• Know your skill level: That being said above, know your skill level. There are a lot of big features in some of the trail networks like Coler Preserve and the Slaughter Pen Trails, so always scope your line and don’t try anything too outside your comfort zone.
  • It gets really hot and humid during the summer months: The average summer temps in Bentonville are in the upper 80’s, BUT the humidity during the summer months can reach mid 70%, which is muggy. If you visit Bentonville during the summer make sure you drink lots of water and stay hydrated.
  • The Bentonville mountain biking scene is hopping: The bike scene in Bentonville is exploding. Not just with locals, but with visitors as well. This is awesome, but it also means that the trails can be busy and trail traffic is definitely a thing. Something that I noticed and loved while I was in Bentonville was the lack of ego on the trail. There were no Stravassholes and there was no judgment or attitude. Let’s keep it this way!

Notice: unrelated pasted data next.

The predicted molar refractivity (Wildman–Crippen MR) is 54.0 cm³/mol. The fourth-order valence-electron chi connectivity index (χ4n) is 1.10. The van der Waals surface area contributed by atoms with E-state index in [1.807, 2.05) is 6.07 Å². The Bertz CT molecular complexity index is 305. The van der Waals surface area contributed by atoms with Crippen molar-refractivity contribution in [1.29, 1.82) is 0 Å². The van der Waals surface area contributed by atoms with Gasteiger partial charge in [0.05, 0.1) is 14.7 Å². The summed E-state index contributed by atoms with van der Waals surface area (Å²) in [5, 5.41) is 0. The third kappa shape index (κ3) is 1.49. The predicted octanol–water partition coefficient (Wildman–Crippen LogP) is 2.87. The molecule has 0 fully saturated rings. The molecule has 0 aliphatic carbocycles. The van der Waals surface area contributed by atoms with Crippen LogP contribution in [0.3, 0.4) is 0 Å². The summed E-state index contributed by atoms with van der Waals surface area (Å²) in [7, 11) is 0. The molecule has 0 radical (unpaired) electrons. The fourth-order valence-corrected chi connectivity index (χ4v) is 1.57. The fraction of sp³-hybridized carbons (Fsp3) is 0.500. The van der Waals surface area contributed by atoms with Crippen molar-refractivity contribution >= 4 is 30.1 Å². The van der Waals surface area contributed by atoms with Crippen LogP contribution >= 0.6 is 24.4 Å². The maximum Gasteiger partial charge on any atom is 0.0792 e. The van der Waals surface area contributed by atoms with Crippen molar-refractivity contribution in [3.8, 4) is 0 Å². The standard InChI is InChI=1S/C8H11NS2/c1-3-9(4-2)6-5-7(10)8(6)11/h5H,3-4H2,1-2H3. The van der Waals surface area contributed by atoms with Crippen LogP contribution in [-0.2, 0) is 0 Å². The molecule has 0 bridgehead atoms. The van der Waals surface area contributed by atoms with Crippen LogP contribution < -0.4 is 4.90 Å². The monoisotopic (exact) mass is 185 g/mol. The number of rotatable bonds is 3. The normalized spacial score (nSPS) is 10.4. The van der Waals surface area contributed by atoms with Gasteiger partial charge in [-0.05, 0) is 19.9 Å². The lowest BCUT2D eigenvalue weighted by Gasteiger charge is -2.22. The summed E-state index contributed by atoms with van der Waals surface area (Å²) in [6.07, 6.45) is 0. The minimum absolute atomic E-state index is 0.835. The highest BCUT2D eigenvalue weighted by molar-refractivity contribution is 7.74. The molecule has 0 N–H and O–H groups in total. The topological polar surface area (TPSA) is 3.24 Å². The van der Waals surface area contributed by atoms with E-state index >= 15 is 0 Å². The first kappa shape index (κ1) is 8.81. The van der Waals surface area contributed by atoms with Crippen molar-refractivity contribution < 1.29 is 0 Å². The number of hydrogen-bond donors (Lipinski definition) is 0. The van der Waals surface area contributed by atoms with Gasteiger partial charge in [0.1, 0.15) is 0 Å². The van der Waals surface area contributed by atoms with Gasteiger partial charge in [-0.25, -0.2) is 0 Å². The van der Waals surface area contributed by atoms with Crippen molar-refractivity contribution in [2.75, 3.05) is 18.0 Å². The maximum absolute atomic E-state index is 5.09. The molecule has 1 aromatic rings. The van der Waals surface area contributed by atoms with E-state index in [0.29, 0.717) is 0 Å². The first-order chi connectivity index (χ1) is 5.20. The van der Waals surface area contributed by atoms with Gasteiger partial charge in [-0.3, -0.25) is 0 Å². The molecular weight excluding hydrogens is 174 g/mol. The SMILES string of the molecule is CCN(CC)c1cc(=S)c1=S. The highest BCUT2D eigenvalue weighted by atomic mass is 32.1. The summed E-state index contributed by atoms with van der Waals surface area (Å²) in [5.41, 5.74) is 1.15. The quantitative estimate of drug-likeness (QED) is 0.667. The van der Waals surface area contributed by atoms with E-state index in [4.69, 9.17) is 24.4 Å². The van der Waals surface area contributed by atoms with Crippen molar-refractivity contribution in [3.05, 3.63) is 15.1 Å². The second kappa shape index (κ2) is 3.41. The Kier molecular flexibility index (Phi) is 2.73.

Becky standing over mountain bike next to rock slab sign that says "welcome to Slaughter Pen - Oz Trails"
The black sign behind me reads: “Bikers yield to hikers; hikers yield to bikers. We can all get along.”

Bentonville Mountain Biking Guide

Like most mountain bike destinations, the mountain biking in Bentonville is spread out over a handful of networks. Much of the riding is cross-countryesque with options to hit features like drops and kickers off to the side.

There are 6 main mountain bike trail networks to explore. That being said, there is a ton more riding in Northwest Arkansas, but this post is just focused on Bentonville.

  1. Little Sugar
  2. The Back 40/Blowing Springs
  3. Slaughter Pen Trails
  4. Coler Preserve
  5. HandCut Hollow